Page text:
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J&J to cooperate in study of rare clots linked to COVID-19 vaccine, German scientist says

HBS Reporting

J&J to cooperate in study of rare clots linked to COVID-19 vaccine, German scientist says

J&J to cooperate in study of rare clots linked to COVID-19 vaccine, German scientist says

ZURICH (Reuters) – A German scientist studying extremely rare blood clots linked to AstraZeneca’s COVID-19 vaccine said on Tuesday Johnson & Johnson has agreed to work with him on the research after similar serious side effects emerged in recipients of its shot.

Andreas Greinacher, a transfusion medicine expert at Greifswald University, announced the collaboration after the European Medicines Agency said it would add a label to J&J’s vaccine warning of unusual blood clots with low platelet counts. AstraZeneca’s shot has a similar warning.

As with AstraZeneca, the EMA said benefits of getting J&J’s shot still outweigh the clotting risk, a position Greinacher backs, too.

Greinacher, who on Tuesday released a new paper offering a potential explanation for the complications, wants J&J vaccine samples to study in his lab. Since mid-March his team has been analyzing specimens from people who suffered clots after getting AstraZeneca’s shot.

“We agreed today with (J&J) that we will work together,” Greinacher said during a news conference. “My biggest need, which I’ve expressed to the company, is I would like to get access to the vaccine, because the J&J vaccine is not available in Germany.”

Johnson & Johnson did not immediately respond to a request for comment.

The EMA said on Tuesday it suspects the vaccine may trigger an unwanted immune response, but safety committee chairwoman Sabine Straus said it has not identified specific risk factors.

“It would be very helpful if we know beforehand, whether it might be some kind of genetic disorder, or something else in the blood vessels,” Straus told reporters.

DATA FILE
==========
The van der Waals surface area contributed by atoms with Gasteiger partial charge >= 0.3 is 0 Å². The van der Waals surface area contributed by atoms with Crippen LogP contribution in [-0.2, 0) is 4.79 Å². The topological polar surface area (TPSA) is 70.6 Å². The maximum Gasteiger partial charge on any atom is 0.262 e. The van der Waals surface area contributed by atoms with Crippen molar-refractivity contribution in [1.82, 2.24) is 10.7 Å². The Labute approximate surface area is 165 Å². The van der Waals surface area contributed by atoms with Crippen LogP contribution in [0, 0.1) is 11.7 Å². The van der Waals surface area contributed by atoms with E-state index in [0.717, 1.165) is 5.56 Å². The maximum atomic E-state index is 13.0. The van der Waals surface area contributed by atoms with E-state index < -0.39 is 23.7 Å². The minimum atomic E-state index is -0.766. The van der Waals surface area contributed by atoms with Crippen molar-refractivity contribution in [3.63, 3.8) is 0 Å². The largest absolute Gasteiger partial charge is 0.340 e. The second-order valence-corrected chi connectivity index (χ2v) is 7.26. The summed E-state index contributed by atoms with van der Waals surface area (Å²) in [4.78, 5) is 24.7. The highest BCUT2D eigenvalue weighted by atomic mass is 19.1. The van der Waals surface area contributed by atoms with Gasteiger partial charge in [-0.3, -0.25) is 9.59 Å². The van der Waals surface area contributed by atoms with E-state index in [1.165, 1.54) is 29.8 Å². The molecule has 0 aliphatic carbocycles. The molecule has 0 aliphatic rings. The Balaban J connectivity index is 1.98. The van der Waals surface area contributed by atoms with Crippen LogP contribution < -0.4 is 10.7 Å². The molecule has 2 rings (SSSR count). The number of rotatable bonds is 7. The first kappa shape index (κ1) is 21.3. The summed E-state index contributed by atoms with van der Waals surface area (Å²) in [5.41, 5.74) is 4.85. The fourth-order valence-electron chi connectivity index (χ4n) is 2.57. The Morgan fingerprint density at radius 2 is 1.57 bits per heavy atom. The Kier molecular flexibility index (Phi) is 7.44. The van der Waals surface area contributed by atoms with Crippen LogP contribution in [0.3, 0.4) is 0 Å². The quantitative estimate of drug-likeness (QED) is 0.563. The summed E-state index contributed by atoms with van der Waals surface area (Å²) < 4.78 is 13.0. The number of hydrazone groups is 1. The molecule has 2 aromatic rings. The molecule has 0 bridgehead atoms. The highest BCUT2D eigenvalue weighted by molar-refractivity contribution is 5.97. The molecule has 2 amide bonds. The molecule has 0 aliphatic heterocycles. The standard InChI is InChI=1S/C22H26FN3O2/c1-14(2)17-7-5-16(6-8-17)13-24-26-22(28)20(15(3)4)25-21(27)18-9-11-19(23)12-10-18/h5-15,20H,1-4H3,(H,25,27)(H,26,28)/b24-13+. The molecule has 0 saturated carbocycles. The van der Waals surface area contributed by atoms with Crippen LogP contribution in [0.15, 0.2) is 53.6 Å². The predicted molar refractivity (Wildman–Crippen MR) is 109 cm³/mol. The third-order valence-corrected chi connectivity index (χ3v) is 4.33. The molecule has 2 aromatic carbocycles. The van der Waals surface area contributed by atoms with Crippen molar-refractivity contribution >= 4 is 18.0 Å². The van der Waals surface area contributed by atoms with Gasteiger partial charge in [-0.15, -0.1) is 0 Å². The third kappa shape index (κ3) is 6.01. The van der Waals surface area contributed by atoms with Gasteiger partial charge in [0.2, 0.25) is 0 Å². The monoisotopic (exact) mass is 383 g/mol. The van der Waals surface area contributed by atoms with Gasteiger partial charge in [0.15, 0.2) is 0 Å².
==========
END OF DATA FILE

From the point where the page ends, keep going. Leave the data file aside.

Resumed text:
Greinacher does not believe such a prognostic test is likely, based on experience with a similar disorder called heparin-induced thrombocytopenia that has defied efforts to identify why some people may be predisposed to the serious condition.

“We even completely gene-sequenced 3,000 of these patients, and we couldn’t find a genetic predisposition,” he said.

In Greinacher’s new, not yet peer-reviewed, paper he suggests the technology behind AstraZeneca’s shot, some of its ingredients and the powerful immune reaction it induces, may contribute to a cascade of events that overpowers numerous mechanisms that normally keep the human immune system under control.

Health regulators and scientists are exploring whether the clotting problem may affect the whole class of so-called viral vector vaccines, which EMA’s Straus said was possible while noting differences in the two shots.

Both the AstraZeneca and J&J vaccines use a common cold virus, albeit different ones, to ferry instructions to cells to produce an immune response. J&J’s shot uses a human adenovirus, while AstraZeneca uses a chimpanzee adenovirus.

“Individuals are different, and only if by coincidence, nine or 10 weaknesses are coming together, then we have a (problem),” Greinacher said. “Otherwise, our in-built security systems block it, and keep us safe.”

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